This is why learning Torah, as the Rambam points out, is especially important at night time. In fact, the Talmud teaches that anyone who learns Torah at night time will be rewarded with his own increased blessing the next day, not to mention it saves one’s home (Eiruvin 18b).
As the Malbim says, the true servant of G-d never leaves his “post” nor forsakes his mission. In the Western world, it is, “Where the going gets tough, the tough get going.” However, in the Torah world it is, “When darkness of exile encompasses you, you encompass the darkness of exile” — with the light of Torah in the “houses of G-d” — beacons within the sea of exile — and the performance of mitzvos with enthusiasm, and, according to the Talmud, this posuk is talking about those very people who do, and, their families who support them (Menachos 110a).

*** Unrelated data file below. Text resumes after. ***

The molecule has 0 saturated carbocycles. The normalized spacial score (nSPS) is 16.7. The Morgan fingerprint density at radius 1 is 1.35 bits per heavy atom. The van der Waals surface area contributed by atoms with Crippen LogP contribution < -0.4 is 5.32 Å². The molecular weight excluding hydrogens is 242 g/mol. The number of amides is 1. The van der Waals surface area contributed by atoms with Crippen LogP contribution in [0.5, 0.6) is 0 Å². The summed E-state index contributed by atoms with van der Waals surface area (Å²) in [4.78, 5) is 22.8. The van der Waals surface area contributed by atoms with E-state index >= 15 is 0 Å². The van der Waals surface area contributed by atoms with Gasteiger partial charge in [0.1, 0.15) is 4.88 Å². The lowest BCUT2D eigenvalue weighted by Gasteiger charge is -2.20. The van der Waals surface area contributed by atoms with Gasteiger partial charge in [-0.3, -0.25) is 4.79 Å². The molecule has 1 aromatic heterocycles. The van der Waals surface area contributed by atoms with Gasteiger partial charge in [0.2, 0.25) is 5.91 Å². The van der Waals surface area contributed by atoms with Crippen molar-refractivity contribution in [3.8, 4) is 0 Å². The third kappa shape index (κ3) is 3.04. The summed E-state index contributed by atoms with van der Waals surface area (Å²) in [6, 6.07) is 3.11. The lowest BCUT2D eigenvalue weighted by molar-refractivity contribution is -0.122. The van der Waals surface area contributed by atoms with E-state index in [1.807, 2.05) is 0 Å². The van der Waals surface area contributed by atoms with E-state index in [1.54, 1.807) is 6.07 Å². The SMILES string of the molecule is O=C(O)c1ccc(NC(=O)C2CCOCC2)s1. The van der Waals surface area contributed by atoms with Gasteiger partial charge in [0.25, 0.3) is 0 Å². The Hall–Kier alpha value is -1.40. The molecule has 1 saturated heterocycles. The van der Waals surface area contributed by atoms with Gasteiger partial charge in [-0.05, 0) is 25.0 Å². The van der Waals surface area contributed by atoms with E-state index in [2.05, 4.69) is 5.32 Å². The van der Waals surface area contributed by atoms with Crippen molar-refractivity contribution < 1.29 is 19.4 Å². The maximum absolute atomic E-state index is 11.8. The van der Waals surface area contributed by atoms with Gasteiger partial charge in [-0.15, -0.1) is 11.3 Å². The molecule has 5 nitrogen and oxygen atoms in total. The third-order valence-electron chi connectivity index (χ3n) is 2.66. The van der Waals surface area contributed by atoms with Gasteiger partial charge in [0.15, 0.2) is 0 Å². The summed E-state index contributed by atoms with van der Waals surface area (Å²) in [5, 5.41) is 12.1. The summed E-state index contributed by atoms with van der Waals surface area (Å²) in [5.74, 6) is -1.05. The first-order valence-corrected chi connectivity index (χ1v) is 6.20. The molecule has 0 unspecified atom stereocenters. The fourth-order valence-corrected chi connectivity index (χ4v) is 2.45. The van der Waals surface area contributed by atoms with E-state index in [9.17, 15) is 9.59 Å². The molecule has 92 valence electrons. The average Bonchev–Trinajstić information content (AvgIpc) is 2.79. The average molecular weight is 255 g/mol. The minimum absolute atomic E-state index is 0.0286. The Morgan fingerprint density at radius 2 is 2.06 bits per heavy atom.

Lift your hands in the Sanctuary and bless G-d. May G-d bless you from Tzion, Maker of Heaven and Earth. (2 – 3)
And, this is just not A purposeful thing to do, this is THE purposeful thing to do. It is the path to “Tzion” — the code word for the Final Redemption, when the Jewish people will return to Eretz Yisroel and live under Torah and those who uphold her.
And, as the Midrash points out, it is no coincidence that “Yosef” and “Tzion” share the same gematria, for, they represent the path to the same end goal. For, which light is it that we are to emanate out at night — the “Great Darkness” — if not THE LIGHT, the light of the first day of creation — the Ohr HaGanuz. And, the very same light that is hidden within and, through our efforts, revealed from the thirty-six candles of Chanukah.
Have a great Shabbos,